Tourism, the mainstay of Andorra's tiny economy, accounts for roughly 80% of GDP. An estimated 9 million tourists visit annually, attracted by Andorra's duty-free status and summer and winter resorts. Andorra's comparative advantage as a tourist destination has eroded recently as the economies of neighboring France and Spain have been opened up, providing broader availability of goods and lower tariffs. The banking sector, with its "tax haven" status, also contributes substantially to Andorra's economy. Agricultural production is limited -- only 2% of the land is arable -- and most food has to be imported. The principal livestock activity is sheep raising. Manufacturing output consists mainly of cigarettes, cigars, and furniture.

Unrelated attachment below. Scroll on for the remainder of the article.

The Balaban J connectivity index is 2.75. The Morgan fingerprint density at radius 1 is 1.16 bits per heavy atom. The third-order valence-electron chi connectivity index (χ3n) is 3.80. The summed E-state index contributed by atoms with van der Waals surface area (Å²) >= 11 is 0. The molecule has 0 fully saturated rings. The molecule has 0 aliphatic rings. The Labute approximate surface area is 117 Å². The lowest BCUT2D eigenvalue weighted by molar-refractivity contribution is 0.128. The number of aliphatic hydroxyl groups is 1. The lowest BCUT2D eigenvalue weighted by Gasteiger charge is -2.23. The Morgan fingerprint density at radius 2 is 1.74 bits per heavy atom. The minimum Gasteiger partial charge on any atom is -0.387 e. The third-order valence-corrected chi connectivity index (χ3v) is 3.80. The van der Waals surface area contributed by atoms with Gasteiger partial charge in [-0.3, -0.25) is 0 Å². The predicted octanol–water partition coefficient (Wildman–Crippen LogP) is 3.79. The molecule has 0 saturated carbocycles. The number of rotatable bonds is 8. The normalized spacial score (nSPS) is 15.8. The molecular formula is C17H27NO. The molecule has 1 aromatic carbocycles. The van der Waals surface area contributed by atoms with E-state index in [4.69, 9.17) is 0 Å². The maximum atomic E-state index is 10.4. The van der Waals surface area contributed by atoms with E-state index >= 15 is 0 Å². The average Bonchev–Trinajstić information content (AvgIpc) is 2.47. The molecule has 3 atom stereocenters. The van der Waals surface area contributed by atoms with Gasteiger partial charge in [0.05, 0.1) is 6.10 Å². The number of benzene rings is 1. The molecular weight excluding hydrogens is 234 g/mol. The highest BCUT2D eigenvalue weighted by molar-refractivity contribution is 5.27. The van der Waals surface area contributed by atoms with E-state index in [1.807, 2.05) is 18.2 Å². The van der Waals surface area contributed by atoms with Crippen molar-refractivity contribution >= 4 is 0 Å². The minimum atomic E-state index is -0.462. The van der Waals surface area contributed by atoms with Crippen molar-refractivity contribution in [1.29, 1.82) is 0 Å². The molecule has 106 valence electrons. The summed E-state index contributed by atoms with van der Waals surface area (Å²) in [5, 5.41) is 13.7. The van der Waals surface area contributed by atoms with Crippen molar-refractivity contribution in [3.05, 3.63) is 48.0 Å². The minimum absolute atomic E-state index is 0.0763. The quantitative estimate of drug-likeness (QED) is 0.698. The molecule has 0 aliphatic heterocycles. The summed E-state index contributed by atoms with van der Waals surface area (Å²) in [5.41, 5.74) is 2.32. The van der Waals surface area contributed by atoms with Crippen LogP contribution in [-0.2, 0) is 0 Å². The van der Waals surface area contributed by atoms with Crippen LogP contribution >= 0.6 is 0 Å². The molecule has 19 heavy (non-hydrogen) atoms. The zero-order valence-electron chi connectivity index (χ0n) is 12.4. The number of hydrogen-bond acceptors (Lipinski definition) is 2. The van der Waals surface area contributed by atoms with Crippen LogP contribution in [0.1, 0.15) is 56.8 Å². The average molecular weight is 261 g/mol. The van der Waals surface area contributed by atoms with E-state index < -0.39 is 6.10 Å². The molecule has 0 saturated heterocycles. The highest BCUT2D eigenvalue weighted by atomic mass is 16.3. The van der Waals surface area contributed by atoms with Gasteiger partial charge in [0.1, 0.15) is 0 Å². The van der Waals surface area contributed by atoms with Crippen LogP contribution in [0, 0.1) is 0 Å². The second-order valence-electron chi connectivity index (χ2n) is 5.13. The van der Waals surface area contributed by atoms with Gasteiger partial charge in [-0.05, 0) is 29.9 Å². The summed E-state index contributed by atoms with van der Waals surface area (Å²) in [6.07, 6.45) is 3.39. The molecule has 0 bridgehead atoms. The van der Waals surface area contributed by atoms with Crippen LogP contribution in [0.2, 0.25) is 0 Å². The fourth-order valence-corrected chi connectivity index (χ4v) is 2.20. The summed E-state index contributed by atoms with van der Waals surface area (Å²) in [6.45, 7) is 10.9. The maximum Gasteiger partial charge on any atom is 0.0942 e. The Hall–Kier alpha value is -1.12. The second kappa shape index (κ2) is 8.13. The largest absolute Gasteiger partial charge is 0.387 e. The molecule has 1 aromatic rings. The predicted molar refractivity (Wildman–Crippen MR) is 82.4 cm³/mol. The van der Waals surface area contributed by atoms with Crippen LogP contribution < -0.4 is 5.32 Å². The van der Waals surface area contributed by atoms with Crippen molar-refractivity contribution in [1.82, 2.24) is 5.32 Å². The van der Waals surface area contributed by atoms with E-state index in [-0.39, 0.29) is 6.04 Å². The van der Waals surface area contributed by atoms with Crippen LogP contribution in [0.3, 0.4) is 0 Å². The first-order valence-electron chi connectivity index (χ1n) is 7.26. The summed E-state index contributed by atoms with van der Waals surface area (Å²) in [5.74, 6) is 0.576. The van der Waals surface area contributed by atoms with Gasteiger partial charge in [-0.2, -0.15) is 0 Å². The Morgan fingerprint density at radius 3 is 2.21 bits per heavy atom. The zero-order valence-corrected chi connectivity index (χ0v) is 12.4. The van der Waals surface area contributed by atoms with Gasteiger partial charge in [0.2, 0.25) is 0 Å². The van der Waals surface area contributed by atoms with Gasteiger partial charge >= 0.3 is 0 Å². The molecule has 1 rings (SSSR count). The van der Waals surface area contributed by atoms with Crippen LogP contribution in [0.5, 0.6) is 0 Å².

For 715 years 1278 to 1994, Andorrans lived under a unique co-principality ruled by the French chief of state and the Spanish Bishop of Urgel. This system was modified in 1993, with the titular heads of state retained but the government transformed into a parliamentary democracy. Long isolated and impoverished, Andorra achieved considerable prosperity through its tourist industry after World War II. Many migrant workers legal and illegal are attracted to the thriving economy and its lack of income taxes.